LI’s YA Paper

Reading Slavery from A Post-Colonialism Criticism Perspective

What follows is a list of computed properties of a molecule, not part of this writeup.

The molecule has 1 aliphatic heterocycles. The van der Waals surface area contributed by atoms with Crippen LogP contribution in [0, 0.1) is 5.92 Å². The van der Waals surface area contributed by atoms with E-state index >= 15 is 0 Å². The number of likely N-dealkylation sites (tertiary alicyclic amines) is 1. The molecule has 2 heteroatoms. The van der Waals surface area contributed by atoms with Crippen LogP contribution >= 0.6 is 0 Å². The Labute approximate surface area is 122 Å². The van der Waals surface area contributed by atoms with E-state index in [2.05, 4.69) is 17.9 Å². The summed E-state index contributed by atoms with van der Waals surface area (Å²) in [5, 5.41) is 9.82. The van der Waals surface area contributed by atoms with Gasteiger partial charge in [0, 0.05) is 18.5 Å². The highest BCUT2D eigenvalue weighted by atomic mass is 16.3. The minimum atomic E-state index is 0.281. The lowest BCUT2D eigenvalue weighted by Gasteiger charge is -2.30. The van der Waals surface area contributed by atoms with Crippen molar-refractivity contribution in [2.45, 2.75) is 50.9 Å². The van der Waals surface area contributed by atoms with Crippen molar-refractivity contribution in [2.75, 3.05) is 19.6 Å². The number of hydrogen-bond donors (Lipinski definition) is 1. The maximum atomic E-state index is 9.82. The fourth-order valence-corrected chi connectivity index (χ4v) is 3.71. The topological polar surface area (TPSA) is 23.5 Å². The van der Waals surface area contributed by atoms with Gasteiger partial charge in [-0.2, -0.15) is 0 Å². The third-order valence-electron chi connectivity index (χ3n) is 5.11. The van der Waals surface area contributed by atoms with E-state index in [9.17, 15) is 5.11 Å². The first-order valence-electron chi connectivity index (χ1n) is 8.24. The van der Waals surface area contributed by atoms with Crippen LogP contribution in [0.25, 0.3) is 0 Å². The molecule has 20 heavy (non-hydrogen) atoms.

Day of Tears, a truth-telling fiction of the biggest slave auction in American history on March the second and the third, 1859, in Savannah, Georgia, has brought the slavery alive through personal accounts. We, as readers, not only hear the voice choked with tears, see the separation embedded with terror, but also feel the brutal oppression that shows the injustice by the societal ideology at the time. Using post-colonialism criticism that deals with oppression, inequality, and Others as sub-human will be an effective method in helping adolescents to not only acquire accurately historical information but also learn a moral and political lesson. With this purpose in mind, I choose to study this historical event with post-colonialism theory in a subjective reading method to demonstrate how we can read a work, as Lois Tyson states in Critical Theory Today, “doesn’t have to be categorized as postcolonial for us to be able to use postcolonial criticism to analyze it” (418). Thus, in analyzing how the master, the slave buyer and the slaves conceive slavery in this novel provides us the evidences of slavery ideology which is the direct production of colonialism in the form of white suppression. We are going to examine how both the white dominant class and the oppressed slaves look at slavery, how this novel exhibits the oppression and to what degree it shows the reader, and how slaves eventually show signs of resistance to their master in seeking for freedom through their voice and action. I hope this analysis will help us further understand the roots of racial bias existing in today’s American society, and how it harms the harmony of a multi-cultural country.